When Greta Hemmerlein was 3 years old, her family lived near a horse farm, and whenever they would drive by, she would tell her mother she wanted to ride horses.
“I begged my mom every day to ride horses,” Hemmerlein said. “My mom told me I had to be 5 to ride, so that shut me up for awhile. But then on my fifth birthday, I was like, ‘Mom, I want to ride horses.’ So she let me.”
Twelve years later, Hemmerlein is a world champion. Earlier this month, the Columbus East senior-to-be was named world champion for Palomino Bred Youth Hunter In Hand for ages 18-and-under at the Palomino Horse Breeders of America World Championship Show in Springfield, Illinois.
This was Hemmerlein’s first time competing in a World Championship.
“I was really shocked,” Hemmerlein said. “I was beside myself. I kept on joking with my mom that we should at least come home with a T-shirt. I had very minimal expectations. It was more just for the experience.”
Hemmerlein started riding at The Woods Equestrian Center when she was 9. She became involved in 4H and started showing horses through that organization.
Last September, Hemmerlein started riding Moglie, a gelding owned by Missy Clark. But it took awhile for the pair to click.
“I think it’s hard when they start with a new horse,” said Vicki Perkins, Hemmerlein’s instructor at The Woods. “We always tell them that first year is a huge learning curve, so the expectation should be pretty low. It’s just a period of time getting to know each other. I would say it was a rough start. The expectation was low and focusing on progress, not placing. So we were shocked and surprised.”
Victoria Schwartz, another East graduate who shows horses, has served as kind of a mentor to Hemmerlein and went with her to the World Championships.
“(Horses) can do anything they want,” Schwartz said. “(Moglie) was kind of a challenging horse when we first got him. We were kind of worried there for a minute that he wasn’t going to work, and then all of a sudden, everything just really clicked for the two of them. They are the best pair.”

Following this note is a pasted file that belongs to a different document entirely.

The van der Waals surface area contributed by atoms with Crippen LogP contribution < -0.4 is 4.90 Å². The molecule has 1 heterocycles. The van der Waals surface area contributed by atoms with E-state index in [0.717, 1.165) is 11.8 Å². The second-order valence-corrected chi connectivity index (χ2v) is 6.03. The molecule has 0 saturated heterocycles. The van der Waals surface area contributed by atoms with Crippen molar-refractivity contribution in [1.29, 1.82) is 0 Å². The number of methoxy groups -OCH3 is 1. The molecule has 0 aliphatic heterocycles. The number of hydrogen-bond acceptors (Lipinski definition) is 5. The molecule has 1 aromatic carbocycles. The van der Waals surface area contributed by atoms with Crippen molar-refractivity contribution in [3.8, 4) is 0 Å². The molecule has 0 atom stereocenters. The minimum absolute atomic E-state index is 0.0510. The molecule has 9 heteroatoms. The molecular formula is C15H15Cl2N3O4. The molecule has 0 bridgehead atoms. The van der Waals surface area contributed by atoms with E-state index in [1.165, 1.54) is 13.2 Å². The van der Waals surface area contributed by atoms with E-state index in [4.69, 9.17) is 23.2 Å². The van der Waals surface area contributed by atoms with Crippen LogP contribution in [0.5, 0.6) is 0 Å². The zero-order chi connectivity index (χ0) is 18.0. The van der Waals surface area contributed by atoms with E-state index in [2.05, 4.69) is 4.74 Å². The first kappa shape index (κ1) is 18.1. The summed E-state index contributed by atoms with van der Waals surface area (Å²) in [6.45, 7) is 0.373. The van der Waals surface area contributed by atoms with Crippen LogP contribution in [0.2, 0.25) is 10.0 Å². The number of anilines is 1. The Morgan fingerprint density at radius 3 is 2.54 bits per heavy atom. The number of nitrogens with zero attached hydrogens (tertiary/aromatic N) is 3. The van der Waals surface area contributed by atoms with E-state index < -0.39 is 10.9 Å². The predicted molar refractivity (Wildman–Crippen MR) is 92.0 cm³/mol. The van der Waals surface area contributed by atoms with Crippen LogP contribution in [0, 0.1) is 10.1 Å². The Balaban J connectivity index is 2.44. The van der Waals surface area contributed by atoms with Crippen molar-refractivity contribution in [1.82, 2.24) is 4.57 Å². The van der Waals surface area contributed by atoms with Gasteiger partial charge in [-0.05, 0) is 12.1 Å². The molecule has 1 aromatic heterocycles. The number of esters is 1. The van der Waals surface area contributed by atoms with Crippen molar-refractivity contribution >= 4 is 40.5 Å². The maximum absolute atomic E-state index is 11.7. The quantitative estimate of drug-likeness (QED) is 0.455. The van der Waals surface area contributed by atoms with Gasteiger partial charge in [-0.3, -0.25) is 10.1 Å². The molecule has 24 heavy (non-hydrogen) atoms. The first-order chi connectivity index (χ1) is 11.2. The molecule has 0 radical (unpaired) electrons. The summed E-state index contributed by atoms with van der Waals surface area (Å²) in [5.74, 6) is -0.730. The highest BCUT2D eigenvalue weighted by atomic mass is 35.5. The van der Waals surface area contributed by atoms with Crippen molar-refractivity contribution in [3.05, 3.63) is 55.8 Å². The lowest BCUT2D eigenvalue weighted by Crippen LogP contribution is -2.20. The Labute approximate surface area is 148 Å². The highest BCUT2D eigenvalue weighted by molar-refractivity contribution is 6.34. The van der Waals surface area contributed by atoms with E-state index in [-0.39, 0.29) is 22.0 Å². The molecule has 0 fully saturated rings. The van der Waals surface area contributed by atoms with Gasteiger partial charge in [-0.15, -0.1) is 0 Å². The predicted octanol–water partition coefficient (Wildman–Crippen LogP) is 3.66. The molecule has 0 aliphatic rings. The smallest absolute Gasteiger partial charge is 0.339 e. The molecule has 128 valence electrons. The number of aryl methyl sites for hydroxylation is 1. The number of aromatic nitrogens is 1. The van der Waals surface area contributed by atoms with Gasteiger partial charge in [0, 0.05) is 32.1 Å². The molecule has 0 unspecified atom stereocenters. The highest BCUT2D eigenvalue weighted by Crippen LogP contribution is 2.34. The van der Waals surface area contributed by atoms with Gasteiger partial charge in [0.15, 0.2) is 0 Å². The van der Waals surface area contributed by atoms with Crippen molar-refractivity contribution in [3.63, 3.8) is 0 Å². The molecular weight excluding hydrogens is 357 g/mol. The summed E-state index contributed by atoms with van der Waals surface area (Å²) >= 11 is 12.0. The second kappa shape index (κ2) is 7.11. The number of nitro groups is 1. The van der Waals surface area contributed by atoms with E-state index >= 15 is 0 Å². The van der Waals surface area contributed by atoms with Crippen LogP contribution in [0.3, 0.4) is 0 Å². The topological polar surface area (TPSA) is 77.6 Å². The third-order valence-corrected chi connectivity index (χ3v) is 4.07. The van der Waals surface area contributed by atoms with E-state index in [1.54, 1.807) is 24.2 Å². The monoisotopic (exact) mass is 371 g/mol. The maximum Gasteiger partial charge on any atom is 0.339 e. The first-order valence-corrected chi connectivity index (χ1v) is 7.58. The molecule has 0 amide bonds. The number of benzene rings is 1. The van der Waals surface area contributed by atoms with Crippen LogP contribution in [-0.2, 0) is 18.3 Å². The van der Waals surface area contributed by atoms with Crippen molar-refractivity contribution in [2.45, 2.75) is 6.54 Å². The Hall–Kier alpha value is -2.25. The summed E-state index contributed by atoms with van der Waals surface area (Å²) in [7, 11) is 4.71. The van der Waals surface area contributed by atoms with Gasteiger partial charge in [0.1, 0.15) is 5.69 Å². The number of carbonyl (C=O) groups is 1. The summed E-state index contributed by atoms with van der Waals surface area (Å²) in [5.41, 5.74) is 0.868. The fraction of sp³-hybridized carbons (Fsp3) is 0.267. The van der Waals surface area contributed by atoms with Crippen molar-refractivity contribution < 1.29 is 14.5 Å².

In addition to the world championship in Hunter In Hand, which is a halter class, Hemmerlein won Reserve World Champion in Palomino Bred Hunter Under Saddle, a riding class where the rider and horse are judged on the movement of the horse. She also competed in Showmanship and Hunt Seat Equitation.
Greta’s mother April said Moglie has learned to show both Western disciplines and English disciplines.
“When he came to the barn, he had not done any of the English disciplines, which is what she won first place in,” April said. “They couldn’t even ride around the arena in a circle, he was so inexperienced. They spent a lot of time working on him. A lot of these things that she did with him were new. He had not done Hunter Under Saddle at all before that. He’s a 6-year-old horse, so that is relatively young, compared to the other horses she had been riding.”
At 6-foot-1, Greta is one of the taller horse showmanship competitors. But instead of playing basketball or volleyball, which her height would have been well suited for, she has focused on horses.
“The nice thing about Moglie is, Moglie is a very tall horse, and a very large horse,” April said. “We were looking for horses that would fit with her because she’s tall, and Moglie, while he’s young, he’s a very large and tall horse. He has a great personality, and he has a great ability to learn. He is funny. He’s just a really good horse, and you can just tell that he adores Greta.”
A National Honor Society member, Greta is on East’s academic team for math and science. She is leaning toward studying engineering or something in science and is looking for a small school that has engineering and an equestrian team.
“I plan to do this as long as I can,” Greta said.